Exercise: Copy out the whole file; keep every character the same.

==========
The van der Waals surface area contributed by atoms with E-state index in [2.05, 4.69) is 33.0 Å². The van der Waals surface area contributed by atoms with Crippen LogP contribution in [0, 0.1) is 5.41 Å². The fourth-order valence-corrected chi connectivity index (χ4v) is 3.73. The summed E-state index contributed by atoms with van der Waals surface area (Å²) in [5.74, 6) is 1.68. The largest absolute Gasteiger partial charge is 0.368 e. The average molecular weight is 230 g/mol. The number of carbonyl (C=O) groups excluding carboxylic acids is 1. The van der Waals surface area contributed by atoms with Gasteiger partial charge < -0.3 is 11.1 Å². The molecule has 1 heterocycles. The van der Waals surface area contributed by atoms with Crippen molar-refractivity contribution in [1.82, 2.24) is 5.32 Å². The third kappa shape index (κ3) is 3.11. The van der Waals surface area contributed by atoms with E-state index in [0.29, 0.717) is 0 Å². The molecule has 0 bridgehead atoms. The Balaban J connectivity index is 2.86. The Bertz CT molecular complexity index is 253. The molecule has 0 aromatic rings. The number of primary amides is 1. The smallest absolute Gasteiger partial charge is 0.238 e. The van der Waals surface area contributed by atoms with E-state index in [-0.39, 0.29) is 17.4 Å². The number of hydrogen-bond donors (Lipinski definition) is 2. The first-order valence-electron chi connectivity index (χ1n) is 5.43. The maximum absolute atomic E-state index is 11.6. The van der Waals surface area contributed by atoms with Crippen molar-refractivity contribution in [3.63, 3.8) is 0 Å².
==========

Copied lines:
The van der Waals surface area contributed by atoms with E-state index in [2.05, 4.69) is 33.0 Å². The van der Waals surface area contributed by atoms with Crippen LogP contribution in [0, 0.1) is 5.41 Å². The fourth-order valence-corrected chi connectivity index (χ4v) is 3.73. The summed E-state index contributed by atoms with van der Waals surface area (Å²) in [5.74, 6) is 1.68. The largest absolute Gasteiger partial charge is 0.368 e. The average molecular weight is 230 g/mol. The number of carbonyl (C=O) groups excluding carboxylic acids is 1. The van der Waals surface area contributed by atoms with Gasteiger partial charge < -0.3 is 11.1 Å². The molecule has 1 heterocycles. The van der Waals surface area contributed by atoms with Crippen molar-refractivity contribution in [1.82, 2.24) is 5.32 Å². The third kappa shape index (κ3) is 3.11. The van der Waals surface area contributed by atoms with E-state index in [0.29, 0.717) is 0 Å². The molecule has 0 bridgehead atoms. The Balaban J connectivity index is 2.86. The Bertz CT molecular complexity index is 253. The molecule has 0 aromatic rings. The number of primary amides is 1. The smallest absolute Gasteiger partial charge is 0.238 e. The van der Waals surface area contributed by atoms with E-state index in [-0.39, 0.29) is 17.4 Å². The number of hydrogen-bond donors (Lipinski definition) is 2. The first-order valence-electron chi connectivity index (χ1n) is 5.43. The maximum absolute atomic E-state index is 11.6. The van der Waals surface area contributed by atoms with Crippen molar-refractivity contribution in [3.63, 3.8) is 0 Å².